On Teaching Esoterics PART I
by Fr. E.S.Q.S.
More often than not, it very much seems to be the case that the moment a beginner starts to study Esoterics – and especially Pythagorean Hylozoics a la HTL and LA - he also wants to go about teaching Esoterics. Undoubtedly, he is just so incredibly eager to share his newfound esoteric knowledge; however, teaching Esoterics is not a simple matter. Teaching Esoterics is far more than just sharing newfound esoteric knowledge: when it is at its best, is a thankless and self-effacing sort of work. Likewise, teaching Esoterics is a grave responsibility that extends over the course of many lives and, so, should not be entered upon lightly. The following short article will discuss various issues pertaining to teaching Esoterics; however, due to character limitations, this article will not be an extensive one covering all areas of Esoteric Pedagogy (i.e.: teaching). Instead, I will address common issues – not least of all various myths concerning teaching Esoterics.
Everyone wants to be a teacher
Following from the introduction, then, we need to examine the fact that everyone wants to be a teacher. Granted, this is an absolute statement that cannot possibly be true; however, in general, it very much seems to be the case. The question we need to consider now is this:
Why does everyone want to be a teacher?
Three points will be considered here – although, I’m almost certain that there may be many more.
1. Eagerness to share newfound esoteric knowledge
2. Being a teacher is easy work
3. Being a teacher is prestigious
In the first case, we have eagerness to share newfound esoteric knowledge. This is probably a most natural sort of response, one elicited by a sense of excitement in having discovered something as worthwhile as Esoterics; however, it is also a quick, unthinking, and mechanical sort of response – one which often mistakes “making noise” or propaganda for Esoterics as teaching Esoterics. Pronouncing Esoterics from the rooftops is not going to do much good – in fact, “making noise” or propaganda for Esoterics – and especially in the case of beginners, dilettantes who hardly know what they are talking about as of yet - often has a deterring effect on the public. Thus, let me reiterate:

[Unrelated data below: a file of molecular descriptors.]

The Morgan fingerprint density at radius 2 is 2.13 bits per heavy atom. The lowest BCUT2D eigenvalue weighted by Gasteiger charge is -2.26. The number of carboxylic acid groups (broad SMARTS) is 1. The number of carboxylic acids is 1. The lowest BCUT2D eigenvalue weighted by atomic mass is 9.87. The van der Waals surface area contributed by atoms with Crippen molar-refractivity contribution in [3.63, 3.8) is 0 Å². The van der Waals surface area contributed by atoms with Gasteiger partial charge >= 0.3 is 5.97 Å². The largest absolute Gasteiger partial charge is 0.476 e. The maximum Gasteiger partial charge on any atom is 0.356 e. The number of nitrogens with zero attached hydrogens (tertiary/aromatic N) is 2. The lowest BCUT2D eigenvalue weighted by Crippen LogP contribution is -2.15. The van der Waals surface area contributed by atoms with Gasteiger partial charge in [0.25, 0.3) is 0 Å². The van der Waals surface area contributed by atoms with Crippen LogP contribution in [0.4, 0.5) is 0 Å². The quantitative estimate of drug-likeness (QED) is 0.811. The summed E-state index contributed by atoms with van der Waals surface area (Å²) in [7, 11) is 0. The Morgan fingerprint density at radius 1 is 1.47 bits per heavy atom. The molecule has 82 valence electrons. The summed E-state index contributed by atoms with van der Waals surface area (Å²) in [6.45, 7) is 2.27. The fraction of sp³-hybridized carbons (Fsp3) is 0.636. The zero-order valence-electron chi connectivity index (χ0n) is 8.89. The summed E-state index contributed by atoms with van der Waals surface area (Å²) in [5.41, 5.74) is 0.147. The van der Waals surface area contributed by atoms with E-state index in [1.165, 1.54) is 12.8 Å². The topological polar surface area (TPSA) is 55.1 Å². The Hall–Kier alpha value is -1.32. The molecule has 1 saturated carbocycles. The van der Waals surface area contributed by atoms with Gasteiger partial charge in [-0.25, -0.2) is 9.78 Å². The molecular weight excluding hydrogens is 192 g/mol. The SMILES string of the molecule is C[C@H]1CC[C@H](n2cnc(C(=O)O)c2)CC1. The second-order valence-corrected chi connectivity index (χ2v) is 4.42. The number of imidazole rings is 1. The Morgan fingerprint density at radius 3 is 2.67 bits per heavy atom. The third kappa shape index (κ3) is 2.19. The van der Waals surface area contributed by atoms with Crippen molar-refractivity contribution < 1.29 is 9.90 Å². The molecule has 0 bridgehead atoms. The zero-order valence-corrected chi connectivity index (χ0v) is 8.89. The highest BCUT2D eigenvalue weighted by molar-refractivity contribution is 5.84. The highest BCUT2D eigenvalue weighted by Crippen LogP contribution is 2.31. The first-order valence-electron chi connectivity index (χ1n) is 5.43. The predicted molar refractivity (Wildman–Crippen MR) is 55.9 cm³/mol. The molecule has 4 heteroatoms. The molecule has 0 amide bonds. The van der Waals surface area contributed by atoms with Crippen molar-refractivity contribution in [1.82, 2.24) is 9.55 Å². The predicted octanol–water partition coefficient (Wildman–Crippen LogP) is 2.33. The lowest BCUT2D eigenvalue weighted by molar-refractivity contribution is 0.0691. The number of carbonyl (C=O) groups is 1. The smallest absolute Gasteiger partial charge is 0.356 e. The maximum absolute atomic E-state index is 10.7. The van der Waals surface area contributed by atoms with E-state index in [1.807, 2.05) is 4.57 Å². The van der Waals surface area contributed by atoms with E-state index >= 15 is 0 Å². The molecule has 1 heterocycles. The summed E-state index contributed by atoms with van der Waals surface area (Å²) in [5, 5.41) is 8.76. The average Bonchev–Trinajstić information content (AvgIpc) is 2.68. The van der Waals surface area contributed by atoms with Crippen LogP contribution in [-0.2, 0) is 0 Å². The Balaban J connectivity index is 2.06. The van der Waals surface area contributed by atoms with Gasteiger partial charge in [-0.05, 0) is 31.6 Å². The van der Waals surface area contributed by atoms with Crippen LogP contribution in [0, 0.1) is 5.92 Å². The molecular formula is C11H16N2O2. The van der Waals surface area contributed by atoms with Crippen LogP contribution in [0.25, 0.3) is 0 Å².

“Making noise” or propaganda for Esoterics is not synonymous with teaching Esoterics. Do not do it.
In the second case, we have the misguided notion that being a teacher is easy work – hence why so many beginners pretend to be teachers, right away. Nothing could be further from the truth. Being a teacher requires considerable qualifications: numerous qualities, including - but certainly no limited to - patience, tolerance, forbearance, understanding, a sense of proportions, a sense of humor, a measure of impersonality, frankness, impartiality, objectivity, discriminative powers, powers of judgement, wisdom, love, sympathy; impeccable character; the ability to think clearly; the ability to formulate ones thoughts, clearly and concisely, in writing and/or speech; also, but certainly not least of all, it is required that the would-be teacher has mastered the things of which he would teach - that’s just common sense, after all.